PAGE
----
The influence of the hardline camp within Ennahdha was evident following the February 6 assassination of leftist politician and lawyer Chokri Belaid.
Then-Prime Minister Hamadi Jbeli, considered by many commentators as a moderate voice, had proposed a politically neutral technocrat government, but the hardline majority overruled him.
Mourou, who had backed Jbeli’s position, said by failing to take a more conciliatory stance at that time, Ennahdha were now in a much weaker position.
Alaya Allani, a historian and researcher on Islamism in the Maghreb at Manouba University in Tunis, said that Ennahdha was suffering from unresolved internal contradictions.
|Rachid Ghannouchi, left, and Abdelfattah Mourou have had many differences, especially in their approach to Salafist groups [AFP]|
“Ennahdha is not a homogenous political entity, in terms of its orientations and discourse,” Allani said. “Ennahdha’s political discourse is inconsistent with its ideological discourse.”
While the movement itself was not based on Wahhabist principles, many of its base does adhere to a strongly literal reading of the Quran, and that encouraged Ennahdha to drift to the far right, he said.
There had been a clear strategy not to confront the Salafist “threat” head-on, and this succeeded in alienating a broad segment of Tunisian society against the movement, he argued.
“Many people reproach Ennahdha – that they wanted to use these Salafists for political ends,” said Allani.
Ennahdha will likely retain a solid base, he said, but would not repeat the kind of success it saw at the polls in 2011. He predicts the strains within the movement, which until now has shown a remarkable unity, could ultimately lead to it fracturing into smaller groups.
“We are talking about the end of political Islam as a governing force, but not as an ideological current,” he said. “I think that the liberal strain of political Islam is crucial for democracy, because I fear that if we leave the political landscape open to only [the secularists], we will not have democracy.”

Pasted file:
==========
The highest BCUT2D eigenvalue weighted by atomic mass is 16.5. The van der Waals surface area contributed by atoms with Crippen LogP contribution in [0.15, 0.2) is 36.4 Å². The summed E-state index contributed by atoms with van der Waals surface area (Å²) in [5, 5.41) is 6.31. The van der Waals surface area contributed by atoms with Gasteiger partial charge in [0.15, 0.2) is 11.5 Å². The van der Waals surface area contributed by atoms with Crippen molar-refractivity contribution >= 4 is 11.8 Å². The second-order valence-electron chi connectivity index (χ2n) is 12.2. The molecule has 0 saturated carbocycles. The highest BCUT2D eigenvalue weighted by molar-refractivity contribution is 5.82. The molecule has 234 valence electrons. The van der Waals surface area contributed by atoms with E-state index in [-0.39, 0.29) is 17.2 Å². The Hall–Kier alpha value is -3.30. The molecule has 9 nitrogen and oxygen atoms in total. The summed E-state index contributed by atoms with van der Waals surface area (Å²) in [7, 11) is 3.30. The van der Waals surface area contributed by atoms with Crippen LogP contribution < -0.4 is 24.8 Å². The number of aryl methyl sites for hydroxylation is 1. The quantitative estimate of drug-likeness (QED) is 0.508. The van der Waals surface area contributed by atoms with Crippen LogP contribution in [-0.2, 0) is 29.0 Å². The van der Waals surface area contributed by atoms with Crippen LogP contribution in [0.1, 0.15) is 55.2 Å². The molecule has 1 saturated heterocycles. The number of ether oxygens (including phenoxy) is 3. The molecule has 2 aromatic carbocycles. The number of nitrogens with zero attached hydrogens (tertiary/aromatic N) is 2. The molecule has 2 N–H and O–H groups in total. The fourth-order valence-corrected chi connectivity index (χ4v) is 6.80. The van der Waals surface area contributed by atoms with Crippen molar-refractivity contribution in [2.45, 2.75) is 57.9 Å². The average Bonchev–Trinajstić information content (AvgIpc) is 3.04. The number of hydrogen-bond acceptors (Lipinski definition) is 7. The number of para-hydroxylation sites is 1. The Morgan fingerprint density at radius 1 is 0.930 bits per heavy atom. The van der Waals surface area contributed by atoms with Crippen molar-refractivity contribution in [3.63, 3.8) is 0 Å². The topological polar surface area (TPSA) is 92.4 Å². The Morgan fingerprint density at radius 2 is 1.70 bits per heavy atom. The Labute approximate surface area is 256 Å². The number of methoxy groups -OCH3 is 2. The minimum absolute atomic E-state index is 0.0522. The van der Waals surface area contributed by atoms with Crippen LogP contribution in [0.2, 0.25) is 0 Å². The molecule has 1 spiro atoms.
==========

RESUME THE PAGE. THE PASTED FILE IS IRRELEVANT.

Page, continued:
Like Mourou, Allani said that Ennahdha’s recent attempts to distance itself from Salafism come too late.
Ali El Afi, an expert on religion at the ministry of religion, disagreed that Salafism had a strong influence on Ennahdha, arguing that it the party was rooted in the ideology of the Egyptian Muslim Brotherhood, with Tunisian influence, and was very distinct from any Saudi-inspired Wahhabist ideology.
“Ennahdha and its partners believe that it is wrong to keep up the practices of the police state, where people were arrested or targeted just because they were religious,” El Afi said.
“But Salafists need to realise that this is a state of law – and that the law will be applied against them if they break it,” he added, acknowledging that the absence of religious guidance or a firm stand by authorities from the state had led to a proliferation of groups, including of the jihadist-Salafist brand, since the uprising.
Ghannouchi might now be taking a more pragmatic approach towards the secularist opposition, but many members of his movement’s base are unlikely to accept this break with Ennahdha’s rhetoric of recent months.
“What people reproach is that [Ghannouchi] has divided society into believers and non-believers, without paying heed to the notion of citizenship,” Allani said.
This past week, Ennahdha – undoubtedly influenced by geopolitical changes in addition to growing domestic opposition – has shifted back onto the track of political pragmatism. The question is whether this political pragmatism comes too late, both for the movement and for Tunisian society as a whole.
Mourou is convinced the ultra-conservatives, for one, will be unforgiving.
“There will be violence from the Salafists,” he warned.
You can follow Yasmine Ryan on Twitter: @YasmineRyan